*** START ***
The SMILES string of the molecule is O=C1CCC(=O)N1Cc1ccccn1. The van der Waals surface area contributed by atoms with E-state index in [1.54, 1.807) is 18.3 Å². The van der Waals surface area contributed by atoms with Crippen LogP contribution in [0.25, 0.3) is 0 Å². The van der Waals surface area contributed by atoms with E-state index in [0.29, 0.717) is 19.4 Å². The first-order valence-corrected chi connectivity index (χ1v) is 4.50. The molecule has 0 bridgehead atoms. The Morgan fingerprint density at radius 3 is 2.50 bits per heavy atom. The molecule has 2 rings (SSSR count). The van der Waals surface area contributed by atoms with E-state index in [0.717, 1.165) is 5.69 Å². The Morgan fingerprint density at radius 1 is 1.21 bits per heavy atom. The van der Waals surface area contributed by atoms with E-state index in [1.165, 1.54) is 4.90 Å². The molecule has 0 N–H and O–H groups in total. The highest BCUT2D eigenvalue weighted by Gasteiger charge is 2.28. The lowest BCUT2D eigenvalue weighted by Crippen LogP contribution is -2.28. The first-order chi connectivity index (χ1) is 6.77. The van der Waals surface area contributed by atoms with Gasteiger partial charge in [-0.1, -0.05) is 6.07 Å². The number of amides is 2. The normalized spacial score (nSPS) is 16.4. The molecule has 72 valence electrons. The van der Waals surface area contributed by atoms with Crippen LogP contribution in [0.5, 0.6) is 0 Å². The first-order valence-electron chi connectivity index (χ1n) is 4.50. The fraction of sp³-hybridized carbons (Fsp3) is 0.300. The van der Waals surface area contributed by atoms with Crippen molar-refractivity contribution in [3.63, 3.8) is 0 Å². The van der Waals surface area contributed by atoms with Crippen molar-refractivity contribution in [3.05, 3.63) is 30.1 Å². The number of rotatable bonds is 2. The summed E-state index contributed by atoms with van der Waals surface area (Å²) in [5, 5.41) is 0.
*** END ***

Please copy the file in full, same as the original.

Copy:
The SMILES string of the molecule is O=C1CCC(=O)N1Cc1ccccn1. The van der Waals surface area contributed by atoms with E-state index in [1.54, 1.807) is 18.3 Å². The van der Waals surface area contributed by atoms with Crippen LogP contribution in [0.25, 0.3) is 0 Å². The van der Waals surface area contributed by atoms with E-state index in [0.29, 0.717) is 19.4 Å². The first-order valence-corrected chi connectivity index (χ1v) is 4.50. The molecule has 0 bridgehead atoms. The Morgan fingerprint density at radius 3 is 2.50 bits per heavy atom. The molecule has 2 rings (SSSR count). The van der Waals surface area contributed by atoms with E-state index in [0.717, 1.165) is 5.69 Å². The Morgan fingerprint density at radius 1 is 1.21 bits per heavy atom. The van der Waals surface area contributed by atoms with E-state index in [1.165, 1.54) is 4.90 Å². The molecule has 0 N–H and O–H groups in total. The highest BCUT2D eigenvalue weighted by Gasteiger charge is 2.28. The lowest BCUT2D eigenvalue weighted by Crippen LogP contribution is -2.28. The first-order chi connectivity index (χ1) is 6.77. The van der Waals surface area contributed by atoms with Gasteiger partial charge in [-0.1, -0.05) is 6.07 Å². The number of amides is 2. The normalized spacial score (nSPS) is 16.4. The molecule has 72 valence electrons. The van der Waals surface area contributed by atoms with Crippen LogP contribution in [0.5, 0.6) is 0 Å². The first-order valence-electron chi connectivity index (χ1n) is 4.50. The fraction of sp³-hybridized carbons (Fsp3) is 0.300. The van der Waals surface area contributed by atoms with Crippen molar-refractivity contribution in [3.63, 3.8) is 0 Å². The van der Waals surface area contributed by atoms with Crippen molar-refractivity contribution in [3.05, 3.63) is 30.1 Å². The number of rotatable bonds is 2. The summed E-state index contributed by atoms with van der Waals surface area (Å²) in [5, 5.41) is 0.